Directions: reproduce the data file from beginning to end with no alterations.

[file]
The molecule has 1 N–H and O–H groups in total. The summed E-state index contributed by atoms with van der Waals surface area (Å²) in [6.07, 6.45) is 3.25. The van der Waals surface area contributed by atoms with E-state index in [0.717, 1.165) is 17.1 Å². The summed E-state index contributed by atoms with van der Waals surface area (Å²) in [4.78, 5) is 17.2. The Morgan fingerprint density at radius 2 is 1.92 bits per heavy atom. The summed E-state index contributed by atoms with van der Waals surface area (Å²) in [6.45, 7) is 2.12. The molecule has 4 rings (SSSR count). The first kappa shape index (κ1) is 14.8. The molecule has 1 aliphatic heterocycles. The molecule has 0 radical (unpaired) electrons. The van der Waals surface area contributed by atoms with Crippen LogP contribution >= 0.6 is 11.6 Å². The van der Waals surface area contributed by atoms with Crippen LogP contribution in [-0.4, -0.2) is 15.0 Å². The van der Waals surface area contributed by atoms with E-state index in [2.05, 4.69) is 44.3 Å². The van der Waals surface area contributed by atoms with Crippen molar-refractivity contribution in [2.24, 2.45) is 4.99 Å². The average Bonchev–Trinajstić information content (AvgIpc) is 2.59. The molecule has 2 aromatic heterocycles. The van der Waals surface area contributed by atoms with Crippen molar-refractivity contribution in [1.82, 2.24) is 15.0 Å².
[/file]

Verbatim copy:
The molecule has 1 N–H and O–H groups in total. The summed E-state index contributed by atoms with van der Waals surface area (Å²) in [6.07, 6.45) is 3.25. The van der Waals surface area contributed by atoms with E-state index in [0.717, 1.165) is 17.1 Å². The summed E-state index contributed by atoms with van der Waals surface area (Å²) in [4.78, 5) is 17.2. The Morgan fingerprint density at radius 2 is 1.92 bits per heavy atom. The summed E-state index contributed by atoms with van der Waals surface area (Å²) in [6.45, 7) is 2.12. The molecule has 4 rings (SSSR count). The first kappa shape index (κ1) is 14.8. The molecule has 1 aliphatic heterocycles. The molecule has 0 radical (unpaired) electrons. The van der Waals surface area contributed by atoms with Crippen LogP contribution >= 0.6 is 11.6 Å². The van der Waals surface area contributed by atoms with Crippen LogP contribution in [-0.4, -0.2) is 15.0 Å². The van der Waals surface area contributed by atoms with E-state index in [2.05, 4.69) is 44.3 Å². The van der Waals surface area contributed by atoms with Crippen molar-refractivity contribution in [2.24, 2.45) is 4.99 Å². The average Bonchev–Trinajstić information content (AvgIpc) is 2.59. The molecule has 2 aromatic heterocycles. The van der Waals surface area contributed by atoms with Crippen molar-refractivity contribution in [1.82, 2.24) is 15.0 Å².